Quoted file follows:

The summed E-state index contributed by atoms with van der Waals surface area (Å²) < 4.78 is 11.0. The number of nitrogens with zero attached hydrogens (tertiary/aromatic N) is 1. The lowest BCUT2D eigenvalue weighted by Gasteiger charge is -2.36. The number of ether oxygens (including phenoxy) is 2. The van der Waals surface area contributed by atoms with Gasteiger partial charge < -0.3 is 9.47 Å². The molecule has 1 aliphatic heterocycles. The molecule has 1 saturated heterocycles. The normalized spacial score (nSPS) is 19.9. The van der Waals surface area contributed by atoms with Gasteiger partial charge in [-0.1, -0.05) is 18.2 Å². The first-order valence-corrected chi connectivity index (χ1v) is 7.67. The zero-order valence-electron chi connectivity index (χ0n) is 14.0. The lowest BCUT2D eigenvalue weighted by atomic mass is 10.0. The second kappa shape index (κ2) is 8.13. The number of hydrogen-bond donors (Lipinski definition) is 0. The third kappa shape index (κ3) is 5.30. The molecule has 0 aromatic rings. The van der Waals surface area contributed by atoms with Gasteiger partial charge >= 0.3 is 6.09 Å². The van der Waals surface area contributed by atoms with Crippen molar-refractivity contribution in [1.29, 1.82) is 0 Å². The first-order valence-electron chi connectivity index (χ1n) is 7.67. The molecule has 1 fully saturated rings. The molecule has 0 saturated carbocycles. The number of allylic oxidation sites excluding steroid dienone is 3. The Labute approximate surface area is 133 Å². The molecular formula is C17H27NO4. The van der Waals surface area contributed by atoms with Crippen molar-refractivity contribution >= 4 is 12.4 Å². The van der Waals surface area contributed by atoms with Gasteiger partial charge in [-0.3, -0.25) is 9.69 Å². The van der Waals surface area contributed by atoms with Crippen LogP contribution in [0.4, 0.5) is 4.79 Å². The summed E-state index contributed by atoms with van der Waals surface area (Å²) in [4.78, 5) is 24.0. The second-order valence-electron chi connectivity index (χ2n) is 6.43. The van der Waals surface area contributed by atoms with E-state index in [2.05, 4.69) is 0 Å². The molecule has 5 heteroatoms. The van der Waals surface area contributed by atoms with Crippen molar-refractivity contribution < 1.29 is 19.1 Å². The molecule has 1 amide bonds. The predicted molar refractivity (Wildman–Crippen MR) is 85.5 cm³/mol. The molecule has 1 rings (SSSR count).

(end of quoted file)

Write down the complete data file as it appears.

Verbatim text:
The summed E-state index contributed by atoms with van der Waals surface area (Å²) < 4.78 is 11.0. The number of nitrogens with zero attached hydrogens (tertiary/aromatic N) is 1. The lowest BCUT2D eigenvalue weighted by Gasteiger charge is -2.36. The number of ether oxygens (including phenoxy) is 2. The van der Waals surface area contributed by atoms with Gasteiger partial charge < -0.3 is 9.47 Å². The molecule has 1 aliphatic heterocycles. The molecule has 1 saturated heterocycles. The normalized spacial score (nSPS) is 19.9. The van der Waals surface area contributed by atoms with Gasteiger partial charge in [-0.1, -0.05) is 18.2 Å². The first-order valence-corrected chi connectivity index (χ1v) is 7.67. The zero-order valence-electron chi connectivity index (χ0n) is 14.0. The lowest BCUT2D eigenvalue weighted by atomic mass is 10.0. The second kappa shape index (κ2) is 8.13. The number of hydrogen-bond donors (Lipinski definition) is 0. The third kappa shape index (κ3) is 5.30. The molecule has 0 aromatic rings. The van der Waals surface area contributed by atoms with Gasteiger partial charge >= 0.3 is 6.09 Å². The van der Waals surface area contributed by atoms with Crippen molar-refractivity contribution in [1.29, 1.82) is 0 Å². The first-order valence-electron chi connectivity index (χ1n) is 7.67. The molecule has 1 fully saturated rings. The molecule has 0 saturated carbocycles. The number of allylic oxidation sites excluding steroid dienone is 3. The Labute approximate surface area is 133 Å². The molecular formula is C17H27NO4. The van der Waals surface area contributed by atoms with Crippen molar-refractivity contribution >= 4 is 12.4 Å². The van der Waals surface area contributed by atoms with Gasteiger partial charge in [-0.3, -0.25) is 9.69 Å². The van der Waals surface area contributed by atoms with Crippen LogP contribution in [0.4, 0.5) is 4.79 Å². The summed E-state index contributed by atoms with van der Waals surface area (Å²) in [4.78, 5) is 24.0. The second-order valence-electron chi connectivity index (χ2n) is 6.43. The van der Waals surface area contributed by atoms with E-state index in [2.05, 4.69) is 0 Å². The molecule has 5 heteroatoms. The van der Waals surface area contributed by atoms with Crippen molar-refractivity contribution < 1.29 is 19.1 Å². The molecule has 1 amide bonds. The predicted molar refractivity (Wildman–Crippen MR) is 85.5 cm³/mol. The molecule has 1 rings (SSSR count).